In the case of Stephen  it is somewhat different.  He, like  the Lord  Jesus  has a real case  lined up against the  Jews  and their representative  counsel- the Sanhedrin.  But when the Jews hear  Stephen’s irrefutable logic  they turn it into a smear campaign.
John Stott  observes that the same order of events has often been repeated. At first there is a theological debate. When this fails, people start a personal campaign of lies. Finally they resort to legal action in an attempt to rid themselves of  their  adversary by force .[1]

From there the story is divided into three parts:
(i)                 The accusation made against Stephen (6:13 - 15)
(ii)               The defence made by Stephen (7:1-53)
(iii)             The  sentence carried out against Stephen /death by stoning (7:54-60)

1.      THE ACCUSATION: 6:13 - 15

…basically boils down to this: Their claim was that  Stephen had blasphemed against Moses (the law) and against God  and the  temple (6:13,14).This is an extremely serious charge, for nothing was more sacred to the Jews than the law of God and their temple. The law was God's word, and the temple was the manifestation  of  God's presence.
In what sense did Stephen speak against the temple and the law? (Read  v. 14)
The facts which they present against Stephen are not  actually wrong, for this is what Jesus had indeed  said  in John 2:19, 20  (see also  Mark  14:58 and 15:29).

In the first place Jesus had dared to speak of Himself as God's new temple, replacing the old.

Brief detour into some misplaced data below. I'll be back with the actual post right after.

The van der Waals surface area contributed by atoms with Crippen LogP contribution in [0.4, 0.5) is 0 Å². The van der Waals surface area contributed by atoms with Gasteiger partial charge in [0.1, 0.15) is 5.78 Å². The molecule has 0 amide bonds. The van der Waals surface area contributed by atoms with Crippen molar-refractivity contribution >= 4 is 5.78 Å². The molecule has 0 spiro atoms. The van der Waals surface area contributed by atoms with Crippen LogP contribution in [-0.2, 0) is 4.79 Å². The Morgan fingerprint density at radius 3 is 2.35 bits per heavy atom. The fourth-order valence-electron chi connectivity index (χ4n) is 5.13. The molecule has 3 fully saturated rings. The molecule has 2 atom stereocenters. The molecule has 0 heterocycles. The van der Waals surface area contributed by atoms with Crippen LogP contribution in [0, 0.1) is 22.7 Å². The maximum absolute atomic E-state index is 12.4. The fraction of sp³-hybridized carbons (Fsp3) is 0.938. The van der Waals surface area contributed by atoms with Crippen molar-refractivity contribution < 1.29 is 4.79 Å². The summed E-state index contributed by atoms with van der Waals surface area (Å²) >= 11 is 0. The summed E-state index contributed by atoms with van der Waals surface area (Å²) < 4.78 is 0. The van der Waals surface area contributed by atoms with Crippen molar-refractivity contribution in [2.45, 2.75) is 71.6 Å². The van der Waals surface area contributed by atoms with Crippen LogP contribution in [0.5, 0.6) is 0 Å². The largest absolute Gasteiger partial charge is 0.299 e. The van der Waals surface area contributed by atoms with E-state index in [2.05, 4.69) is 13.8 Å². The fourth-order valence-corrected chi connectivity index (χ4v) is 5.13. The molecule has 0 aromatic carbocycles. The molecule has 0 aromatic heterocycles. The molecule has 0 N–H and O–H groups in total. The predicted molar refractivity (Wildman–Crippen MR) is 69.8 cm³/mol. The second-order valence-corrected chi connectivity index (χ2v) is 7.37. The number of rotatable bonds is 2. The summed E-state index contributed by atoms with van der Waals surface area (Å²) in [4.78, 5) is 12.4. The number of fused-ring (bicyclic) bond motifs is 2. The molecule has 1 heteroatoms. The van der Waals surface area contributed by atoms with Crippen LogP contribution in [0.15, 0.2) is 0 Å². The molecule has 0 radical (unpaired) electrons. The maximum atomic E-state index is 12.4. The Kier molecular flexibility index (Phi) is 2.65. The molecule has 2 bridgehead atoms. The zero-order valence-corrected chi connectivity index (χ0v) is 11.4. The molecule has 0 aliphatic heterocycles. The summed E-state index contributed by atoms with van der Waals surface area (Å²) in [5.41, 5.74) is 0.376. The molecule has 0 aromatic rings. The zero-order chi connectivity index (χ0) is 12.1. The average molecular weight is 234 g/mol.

In Matt 12:6 he said : "I tell you, that One greater than the temple is here."  (In that same context he also proclaimed Himself as Lord of the Sabbath! Matt 12:8)
In the second place, Stephen was quoting what Jesus had said w.r.t  the law. In Matt 5:17  Jesus claimed   that He was in fact the end of the law  and that He had come  had come to  fulfill the law.
What Stephen thus said  to the Jews was correct!  It was  based on what Jesus had taught, and Jesus had clearly claimed that the temple and the law would be superseded and completed  in Himself!
What was the problem then?
Stephen, following Pentecost  and filled with  the illumination of the Holy Spirit  saw all this very clearly.  He had seen Jesus  for who He is!  But, these particular Jews, like the Jews that  condemned Christ   could  not see in Him anything but a threat  to their religion. They had understood that  He  was saying that He was greater  than their law and their temple, but they could not see that He was right!
Now if we accept that Christ is God, then this is purely logical that He should be  the true fulfillment of everything! He is their Creator. The law and the temple  testify to Him. They serve Him, and  they are therefore subject to Him!